Friday, February 21, 2014

Grand kids make great subjects for portrait sculpture

I'm a little prejudice on the subject of depicting these little darlings.  I have been creating childrens' portrait 'heads' and 'busts' for over 40 years.  I have made portraits of some of my collectors grand kids but this is the first time I have worked on my own granddaughters sculpture.  Alexandra and her mother, Caroline have been
Ali sits at my 'Down Under Art Studio' in Portsmouth, NH
coming down to my studio in Portsmouth to sit for Ali's 'head'.  (A portrait 'head' differs from a portrait 'bust' in that the 'head' is sans shoulders and is a bit more informal in it's presentation.) The finished cast 'head' is mounted on a handsome block of marble or hardwood which will appoint the sculpture work. These pictures show the sculpture process about half-way through the sculpting or modeling process. Clay work unlike carving wood or stone which is only subtractive is the process of adding and subtracting; much like painting it allows a lot of subtlety and refinement to the completed work. The 'clay model' then has a negative mother mold made on it. From there a 'cast stone' or 'lost wax bronze' is created.

As you can see my subject doesn't really stay real still or pose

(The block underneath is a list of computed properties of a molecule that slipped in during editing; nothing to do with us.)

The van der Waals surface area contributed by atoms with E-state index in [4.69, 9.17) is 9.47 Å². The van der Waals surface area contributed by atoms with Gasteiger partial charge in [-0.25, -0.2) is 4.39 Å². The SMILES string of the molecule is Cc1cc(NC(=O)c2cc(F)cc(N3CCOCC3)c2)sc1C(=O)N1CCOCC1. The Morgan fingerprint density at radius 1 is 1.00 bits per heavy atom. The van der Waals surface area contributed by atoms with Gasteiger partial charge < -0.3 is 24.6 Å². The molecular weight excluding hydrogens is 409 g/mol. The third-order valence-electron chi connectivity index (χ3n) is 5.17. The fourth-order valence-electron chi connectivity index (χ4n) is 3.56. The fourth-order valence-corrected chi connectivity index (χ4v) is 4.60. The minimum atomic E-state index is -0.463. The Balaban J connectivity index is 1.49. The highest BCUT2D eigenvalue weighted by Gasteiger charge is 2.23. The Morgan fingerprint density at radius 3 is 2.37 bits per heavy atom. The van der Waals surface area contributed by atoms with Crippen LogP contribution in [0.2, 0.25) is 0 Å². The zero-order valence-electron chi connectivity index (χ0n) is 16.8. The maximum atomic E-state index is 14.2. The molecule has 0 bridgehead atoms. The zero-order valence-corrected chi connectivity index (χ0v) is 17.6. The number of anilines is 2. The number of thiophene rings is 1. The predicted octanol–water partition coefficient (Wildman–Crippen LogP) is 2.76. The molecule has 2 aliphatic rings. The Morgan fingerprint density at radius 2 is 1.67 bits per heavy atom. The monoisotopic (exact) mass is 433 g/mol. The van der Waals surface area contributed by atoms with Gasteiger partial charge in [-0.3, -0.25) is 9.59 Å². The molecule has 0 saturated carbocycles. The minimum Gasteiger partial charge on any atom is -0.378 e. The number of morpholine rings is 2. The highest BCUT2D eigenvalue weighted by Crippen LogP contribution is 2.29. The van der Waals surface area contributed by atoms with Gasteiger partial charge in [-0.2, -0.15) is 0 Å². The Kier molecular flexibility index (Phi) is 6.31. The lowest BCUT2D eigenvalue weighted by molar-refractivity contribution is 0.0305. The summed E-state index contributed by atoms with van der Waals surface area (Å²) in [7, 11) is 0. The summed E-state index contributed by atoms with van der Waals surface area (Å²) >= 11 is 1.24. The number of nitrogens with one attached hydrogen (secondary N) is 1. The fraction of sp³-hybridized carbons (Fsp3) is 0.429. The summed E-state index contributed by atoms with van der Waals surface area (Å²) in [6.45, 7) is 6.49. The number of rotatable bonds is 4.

and posing is not really necessary.

I like to work from life, usually 3 or 4 two-hour sessions are all that is required. The sittings are filled in with photo's that I take at different stages of the sculpture. In other cases I work completely from photo's. The duel busts of 2 sisters pictured below was completed only from photographs supplied by my client. Notice the 'polychrome' patina. The 'patina' being the coloration of the sculpture and polychrome indicating a number of various colors. Finishing the sculpture in this way is really a look back to the way the ancients; Greeks would finish their marble carvings and bronze casts. I also could have completed this work in a variety of traditional bronze 'greens' or 'browns' which were typically arrived from by the washing of 'copper nitrate' for blue-green or 'ferric nitrate' for brown. The 'Sisters' are cast in 'stone' which has the advantage of being about half the overall cost of a 'lost wax bronze'.
"Sisters"   Cast Stone     (c) William Barth Osmundsen

Visit my "Down Under Art Studio"
at the
Ben Franklin Block Building
75 Congress St.,
Suite LO2
Portsmouth, NH